Getting double jabbed against coronavirus is the best way to protect yourself against the worst effects of the pandemic disease. However, while COVID-19 vaccines boost your immune response against the virus and prevent severe illness and hospitalisation, some people may suffer what is known as a breakthrough infection.
What is a breakthrough infection?
Breakthrough infections occur when people contract COVID despite being fully vaccinated against the virus. But, these breakthrough infections are expected, as while immunisation may reduce the virus’ effects, no vaccine is 100% effective.
Just with any virus, some people are more susceptible than others. According to a new study published in the journal World Psychiatry, those with substance use disorders (SUDs) could have a higher risk of contracting breakthrough coronavirus infections.
Cannabis use disorder linked to 7.8% chance of breakthrough COVID infection
To conduct the study, researchers from the National Institute on Drug Abuse (NIDA) analysed the de-identified electronic health records of almost 580,000 fully vaccinated US residents, including 30,183 with a diagnosis of SUD and 549,189 non-SUD participants, all of which had not contractedCOVID before vaccination.
Key findings indicated that during the study 7% of those with an SUD - depending on either tobacco, alcohol, cannabis, cocaine or opioids - caught a breakthrough infection compared to 3.6% of non-SUD counterparts.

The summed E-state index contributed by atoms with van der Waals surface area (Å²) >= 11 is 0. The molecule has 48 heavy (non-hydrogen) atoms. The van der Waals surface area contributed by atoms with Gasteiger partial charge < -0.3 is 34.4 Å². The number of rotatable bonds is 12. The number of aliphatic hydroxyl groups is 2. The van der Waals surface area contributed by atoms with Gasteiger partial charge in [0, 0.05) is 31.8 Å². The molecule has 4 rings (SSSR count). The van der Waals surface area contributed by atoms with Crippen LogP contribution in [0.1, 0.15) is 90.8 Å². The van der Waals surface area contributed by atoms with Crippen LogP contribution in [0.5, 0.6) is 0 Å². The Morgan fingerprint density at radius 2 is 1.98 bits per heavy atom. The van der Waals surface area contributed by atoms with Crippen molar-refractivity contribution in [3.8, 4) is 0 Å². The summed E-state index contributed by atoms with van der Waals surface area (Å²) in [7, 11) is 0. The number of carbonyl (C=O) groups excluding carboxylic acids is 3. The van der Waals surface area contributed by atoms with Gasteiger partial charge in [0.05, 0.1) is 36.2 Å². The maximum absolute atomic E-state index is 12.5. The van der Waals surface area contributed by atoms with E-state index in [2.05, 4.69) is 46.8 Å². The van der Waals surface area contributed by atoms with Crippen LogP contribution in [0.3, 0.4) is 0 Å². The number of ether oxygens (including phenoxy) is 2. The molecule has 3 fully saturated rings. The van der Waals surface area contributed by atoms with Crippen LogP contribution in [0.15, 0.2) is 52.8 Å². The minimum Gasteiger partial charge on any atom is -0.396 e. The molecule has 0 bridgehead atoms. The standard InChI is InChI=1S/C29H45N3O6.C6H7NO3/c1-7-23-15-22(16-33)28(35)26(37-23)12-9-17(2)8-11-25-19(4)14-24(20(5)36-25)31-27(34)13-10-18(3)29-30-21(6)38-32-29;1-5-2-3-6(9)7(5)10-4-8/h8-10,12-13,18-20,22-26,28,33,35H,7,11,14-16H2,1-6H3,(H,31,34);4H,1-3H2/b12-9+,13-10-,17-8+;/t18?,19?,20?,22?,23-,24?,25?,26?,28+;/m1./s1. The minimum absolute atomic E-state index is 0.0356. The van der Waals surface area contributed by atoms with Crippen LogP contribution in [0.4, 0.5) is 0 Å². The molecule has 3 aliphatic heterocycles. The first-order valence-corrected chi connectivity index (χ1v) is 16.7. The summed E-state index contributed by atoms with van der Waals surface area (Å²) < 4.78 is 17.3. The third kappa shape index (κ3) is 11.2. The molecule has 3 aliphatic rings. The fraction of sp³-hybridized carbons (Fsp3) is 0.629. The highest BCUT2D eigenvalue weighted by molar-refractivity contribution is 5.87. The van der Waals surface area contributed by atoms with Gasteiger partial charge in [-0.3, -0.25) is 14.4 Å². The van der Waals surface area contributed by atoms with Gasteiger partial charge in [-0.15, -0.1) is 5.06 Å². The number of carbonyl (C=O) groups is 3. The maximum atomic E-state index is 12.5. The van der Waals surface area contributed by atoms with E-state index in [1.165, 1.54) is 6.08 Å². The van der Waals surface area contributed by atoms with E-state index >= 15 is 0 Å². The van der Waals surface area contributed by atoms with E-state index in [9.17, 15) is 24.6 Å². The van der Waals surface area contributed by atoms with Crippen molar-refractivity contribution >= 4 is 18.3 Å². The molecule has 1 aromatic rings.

The study found that not only were people with SUDs more prone to breakthrough infection; they were also 22.5% more likely to require hospitalisation. Meanwhile, those who did not depend on any substances had a hospitalisation risk of just 1.6%.
Among those with an SUD, the risk of breakthrough infection ranged from 6.8% (tobacco use) to 7.8% for cannabis use. These high breakthrough rates remained when accounting for demographics and vaccine types for all SUD subtypes.
However, after accounting for comorbidities and adverse socioeconomic conditions in both groups, COVID breakthrough infection risks were no longer significantly different between those with and without an SUD. The exception being those with cannabis use disorders, for who the risk of breakthrough infection remained high.
NIDA Director Dr Nora D. Volkow, one of the study’s lead authors, explained that those with SUDs could be more vulnerable to breakthrough infections, possibly due to weaker immune systems and greater exposure to the virus.
Though vaccines are highly effective against COVID-19, their effectiveness in individuals with SUDs might be curtailed by compromised immune status and a greater likelihood of exposures, added to the waning vaccine immunity and the new SARS-CoV-2 variants
Dr Volkow continued: ‘We must continue to encourage and facilitate COVID-19 vaccination among people with substance use disorders while also acknowledging that even after vaccination, this group is at an increased risk and should continue to take protective measures against COVID-19.’